– Erik’s career path (00:04:06) – Erik’s favorite part of the job (00:06:42) – What DP’s should know to best work with their gaffers, from Erik’s experience working as a gaffer before becoming a DP (00:07:02) – Unique skills Erik gained from his experience as a gaffer (00:07:56) – How Brian got his career started (00:11:19) – Brian’s favorite part of his job (00:12:19) – What other directors can learn from how David Fincher treats his crew (00:18:39) – The thought process & techniques behind Mindhunter‘s precise camera movement (00:22:50) – The strategic use of handheld camera operating (00:34:27) – The collaborative nature of the Mindhunter set (00:37:34) – The importance of having a dedicated camera operator on set, especially on a David Fincher set (00:41:19) – Erik’s role as “quality control supervisor” (00:44:21) – Why a monitor on a David Fincher set is covered in smudges (00:46:57) – Why there’s no such thing as a B camera “bonus shot” on Mindhunter & how shots are planned out for multiple cameras (00:48:23) – What Erik thinks is the hardest shot to do well (00:52:04) – How Erik lights & shoots with 2 cameras simultaneously (00:53:41) – Erik’s approach to lighting Mindhunter & techniques used (00:56:55) – Erik’s preference for real fluorescent lighting (01:03:30) – Mindhunter‘s production design and how much of the locations were built (01:05:01) – Favorite set of Season 2 (01:06:26) – How getting scripts in advance helps them work better (01:10:44) – The innovative car process shooting on Mindhunter & how it works (01:12:38) – How virtual production helps realize every filmmaker’s dream, stopping time, & how Erik used that to shoot a 9-minute dialog scene at dawn (01:18:02) – How the car process shooting on Mindhunter evolved from Season 1 (01:22:37) – How the custom RED digital cinema camera, dubbed the Xenomorph, evolved from Season 1 (01:27:22) – Why Brian prefers a fluid head over a geared head to achieve those smooth, precise shots David Fincher loves (01:37:34) – How to shoot a scene & why “Fix it in prep!” should be every filmmaker’s mantra (01:42:08) – All about the lenses used on Mindhunter & how Erik art directed the artifacts & nuances of every optical aberration (01:48:10) – Tips from Brian on getting really precise shots with a fluid head, what operating technique Erik has learned from Brian, & how being self-critical is a key to his success (01:56:42) – What Erik & Brian feel is the most rewarding part of working on Mindhunter (02:02:47)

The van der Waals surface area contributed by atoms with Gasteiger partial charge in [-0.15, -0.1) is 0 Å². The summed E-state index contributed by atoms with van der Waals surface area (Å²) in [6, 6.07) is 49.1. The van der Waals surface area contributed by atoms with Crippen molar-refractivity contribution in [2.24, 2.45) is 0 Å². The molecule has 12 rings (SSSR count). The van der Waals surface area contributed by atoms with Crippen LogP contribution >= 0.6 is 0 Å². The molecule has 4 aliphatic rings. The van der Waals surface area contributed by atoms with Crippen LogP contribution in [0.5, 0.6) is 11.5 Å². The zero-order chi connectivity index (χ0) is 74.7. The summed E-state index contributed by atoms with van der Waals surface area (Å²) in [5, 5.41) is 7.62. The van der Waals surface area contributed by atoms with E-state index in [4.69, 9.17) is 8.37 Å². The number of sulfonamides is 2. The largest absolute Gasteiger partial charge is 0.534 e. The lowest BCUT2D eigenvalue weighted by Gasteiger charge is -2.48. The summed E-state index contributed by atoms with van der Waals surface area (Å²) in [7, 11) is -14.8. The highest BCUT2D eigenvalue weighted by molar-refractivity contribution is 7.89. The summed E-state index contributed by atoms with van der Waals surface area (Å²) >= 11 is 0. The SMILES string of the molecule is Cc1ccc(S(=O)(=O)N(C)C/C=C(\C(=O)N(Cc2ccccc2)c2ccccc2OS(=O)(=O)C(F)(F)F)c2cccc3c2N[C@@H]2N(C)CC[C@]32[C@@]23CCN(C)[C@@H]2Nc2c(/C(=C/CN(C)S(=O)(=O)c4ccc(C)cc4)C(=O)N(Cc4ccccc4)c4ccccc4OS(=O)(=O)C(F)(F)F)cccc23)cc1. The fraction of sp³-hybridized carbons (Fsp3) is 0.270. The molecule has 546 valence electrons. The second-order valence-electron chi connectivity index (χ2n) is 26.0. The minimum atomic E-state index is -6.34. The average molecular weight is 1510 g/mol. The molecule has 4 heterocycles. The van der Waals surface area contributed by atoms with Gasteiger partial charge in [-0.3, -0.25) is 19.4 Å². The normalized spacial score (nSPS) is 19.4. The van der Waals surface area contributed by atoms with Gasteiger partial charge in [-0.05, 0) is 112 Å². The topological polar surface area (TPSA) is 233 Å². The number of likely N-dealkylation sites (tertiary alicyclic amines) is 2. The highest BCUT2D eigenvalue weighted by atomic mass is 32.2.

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Cinematographer Erik Messerschmidt expanded the visual aesthetic of David Fincher’s “Mindhunter” in Season 2, as FBI profilers Bill Tench (Holt McCallany) and Holden Ford (Jonathan Groff) investigate the notorious Atlanta Child Murders, and, as a result, he earned his first Emmy nomination.
“Our aim was to continue what we had developed in Season 1 while considering location with a bit more depth,” said Messerschmidt, who also shot Fincher’s “Mank,” the Netflix black-and-white biopic about “Citizen Kane” screenwriter Herman J. Mankiewicz (Gary Oldman). “David expressed to me in the beginning to never forget what Atlanta is like in the summer. I tried hard to consider that whenever we were telling that part of the story.